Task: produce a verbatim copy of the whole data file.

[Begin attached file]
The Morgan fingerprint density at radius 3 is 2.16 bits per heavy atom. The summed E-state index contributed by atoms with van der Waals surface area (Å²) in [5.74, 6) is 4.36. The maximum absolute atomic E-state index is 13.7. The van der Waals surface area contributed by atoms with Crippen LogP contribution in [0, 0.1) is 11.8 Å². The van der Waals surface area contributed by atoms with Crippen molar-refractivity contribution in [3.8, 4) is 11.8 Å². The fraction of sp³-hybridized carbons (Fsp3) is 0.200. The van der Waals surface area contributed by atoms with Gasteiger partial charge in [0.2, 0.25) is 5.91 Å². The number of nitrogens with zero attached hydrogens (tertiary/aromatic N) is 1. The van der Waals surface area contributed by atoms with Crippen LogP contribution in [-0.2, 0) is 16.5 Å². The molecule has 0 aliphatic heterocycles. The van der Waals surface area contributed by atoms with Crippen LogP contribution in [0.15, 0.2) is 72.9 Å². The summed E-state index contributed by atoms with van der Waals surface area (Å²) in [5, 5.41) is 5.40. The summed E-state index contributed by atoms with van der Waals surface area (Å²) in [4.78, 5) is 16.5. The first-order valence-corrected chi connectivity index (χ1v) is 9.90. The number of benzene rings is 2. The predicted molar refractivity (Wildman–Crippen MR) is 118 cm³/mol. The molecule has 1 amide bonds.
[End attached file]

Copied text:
The Morgan fingerprint density at radius 3 is 2.16 bits per heavy atom. The summed E-state index contributed by atoms with van der Waals surface area (Å²) in [5.74, 6) is 4.36. The maximum absolute atomic E-state index is 13.7. The van der Waals surface area contributed by atoms with Crippen LogP contribution in [0, 0.1) is 11.8 Å². The van der Waals surface area contributed by atoms with Crippen molar-refractivity contribution in [3.8, 4) is 11.8 Å². The fraction of sp³-hybridized carbons (Fsp3) is 0.200. The van der Waals surface area contributed by atoms with Gasteiger partial charge in [0.2, 0.25) is 5.91 Å². The number of nitrogens with zero attached hydrogens (tertiary/aromatic N) is 1. The van der Waals surface area contributed by atoms with Crippen LogP contribution in [-0.2, 0) is 16.5 Å². The molecule has 0 aliphatic heterocycles. The van der Waals surface area contributed by atoms with Crippen LogP contribution in [0.15, 0.2) is 72.9 Å². The summed E-state index contributed by atoms with van der Waals surface area (Å²) in [5, 5.41) is 5.40. The summed E-state index contributed by atoms with van der Waals surface area (Å²) in [4.78, 5) is 16.5. The first-order valence-corrected chi connectivity index (χ1v) is 9.90. The number of benzene rings is 2. The predicted molar refractivity (Wildman–Crippen MR) is 118 cm³/mol. The molecule has 1 amide bonds.